After surviving aliens, skateboarding hooligans, and living in the shadow of a very poorly regulated nuclear facility for decades, will Springfield be ruined by money troubles?
The studio that produces "The Simpsons" says it needs to cut its budget or abruptly stop producing new episodes after its current, twenty-third season.
The show's lead voice actors may walk over a demand that they agree to have their roughly $8 million-per-season salaries cut almost in half. The dispute was first reported by The Daily Beast.
"Twenty-three seasons in, 'The Simpsons' is as creatively vibrant as ever and beloved by millions around the world. We believe this brilliant series can and should continue, but we cannot produce future seasons under its current financial model," 20th Century Fox Television said in a statement. "We are hopeful that we can reach an agreement with the voice cast that allows 'The Simpsons' to go on entertaining audiences with original episodes for many years to come."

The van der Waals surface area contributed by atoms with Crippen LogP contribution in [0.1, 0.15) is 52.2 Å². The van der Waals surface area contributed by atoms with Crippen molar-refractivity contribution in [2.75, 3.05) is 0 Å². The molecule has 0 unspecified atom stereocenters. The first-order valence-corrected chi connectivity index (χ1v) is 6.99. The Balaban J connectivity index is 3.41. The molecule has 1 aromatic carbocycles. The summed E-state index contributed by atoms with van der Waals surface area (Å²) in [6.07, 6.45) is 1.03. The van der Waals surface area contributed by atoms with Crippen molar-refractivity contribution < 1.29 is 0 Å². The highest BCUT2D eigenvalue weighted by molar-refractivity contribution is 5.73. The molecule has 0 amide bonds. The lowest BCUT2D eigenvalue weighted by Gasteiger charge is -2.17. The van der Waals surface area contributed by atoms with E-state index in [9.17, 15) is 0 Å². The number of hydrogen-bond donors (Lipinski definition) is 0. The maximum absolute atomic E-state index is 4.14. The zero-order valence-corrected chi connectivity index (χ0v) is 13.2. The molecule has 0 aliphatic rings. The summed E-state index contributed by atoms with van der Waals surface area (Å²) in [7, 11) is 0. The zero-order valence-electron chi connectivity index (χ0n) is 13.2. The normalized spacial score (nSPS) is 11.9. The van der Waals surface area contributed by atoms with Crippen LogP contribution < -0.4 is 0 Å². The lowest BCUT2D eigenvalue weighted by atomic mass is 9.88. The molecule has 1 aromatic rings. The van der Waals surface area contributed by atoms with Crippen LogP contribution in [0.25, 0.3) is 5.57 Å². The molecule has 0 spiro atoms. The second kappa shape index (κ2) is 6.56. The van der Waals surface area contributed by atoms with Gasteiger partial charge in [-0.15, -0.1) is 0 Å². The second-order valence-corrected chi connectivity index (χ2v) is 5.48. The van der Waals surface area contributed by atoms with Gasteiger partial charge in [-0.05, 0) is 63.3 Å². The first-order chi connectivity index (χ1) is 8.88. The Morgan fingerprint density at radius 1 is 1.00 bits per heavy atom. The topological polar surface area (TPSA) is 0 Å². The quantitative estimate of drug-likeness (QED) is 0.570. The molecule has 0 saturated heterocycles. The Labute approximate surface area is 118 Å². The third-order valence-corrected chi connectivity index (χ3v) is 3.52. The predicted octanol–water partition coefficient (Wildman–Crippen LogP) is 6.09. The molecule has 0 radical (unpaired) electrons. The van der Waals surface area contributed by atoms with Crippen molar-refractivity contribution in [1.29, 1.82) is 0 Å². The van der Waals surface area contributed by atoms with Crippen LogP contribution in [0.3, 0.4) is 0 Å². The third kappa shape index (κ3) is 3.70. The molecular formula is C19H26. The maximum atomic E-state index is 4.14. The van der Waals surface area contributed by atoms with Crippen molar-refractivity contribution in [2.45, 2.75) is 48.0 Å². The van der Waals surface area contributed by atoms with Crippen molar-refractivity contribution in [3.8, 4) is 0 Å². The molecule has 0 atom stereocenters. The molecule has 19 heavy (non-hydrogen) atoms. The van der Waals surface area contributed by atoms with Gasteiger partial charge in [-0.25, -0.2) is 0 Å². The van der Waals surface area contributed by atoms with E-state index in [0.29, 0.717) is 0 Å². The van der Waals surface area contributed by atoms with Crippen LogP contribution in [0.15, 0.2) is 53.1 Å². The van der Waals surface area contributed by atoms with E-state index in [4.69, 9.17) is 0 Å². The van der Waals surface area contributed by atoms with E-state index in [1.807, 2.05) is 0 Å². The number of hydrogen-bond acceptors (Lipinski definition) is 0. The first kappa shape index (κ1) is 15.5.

Harry Shearer (the voice of Mr. Burns, Principal Skinner, and Ned Flanders, among others) suggested the fate of the show is up to the studio Tuesday, when a fan tweeted, "Simpsons facing cancellation? Say it ain't so, Harry!"
Fox TV has tried to get actors to take paycuts before, threatening to replace them with soundalikes. The cuts they're being asked to take about 45 percent would drop their salaries to slightly more than $4 million for about 22 weeks of work each season.
"The Simpsons" remains the anchor of Fox's Sunday animation block, and is the longest-running primetime scripted series in the history of television. With nearly 500 episodes, it would still live a long life in syndication.
Besides Shearer, the actors being asked to take cuts are Dan Castellaneta (Homer, Grampa Simpson, Krusty the Clown, and others), Julie Kavner (Marge and others), Nancy Cartwright (Bart and others), Yeardley Smith (Lisa), Hank Azaria (Moe Szyslak, Chief Wiggum and Apu).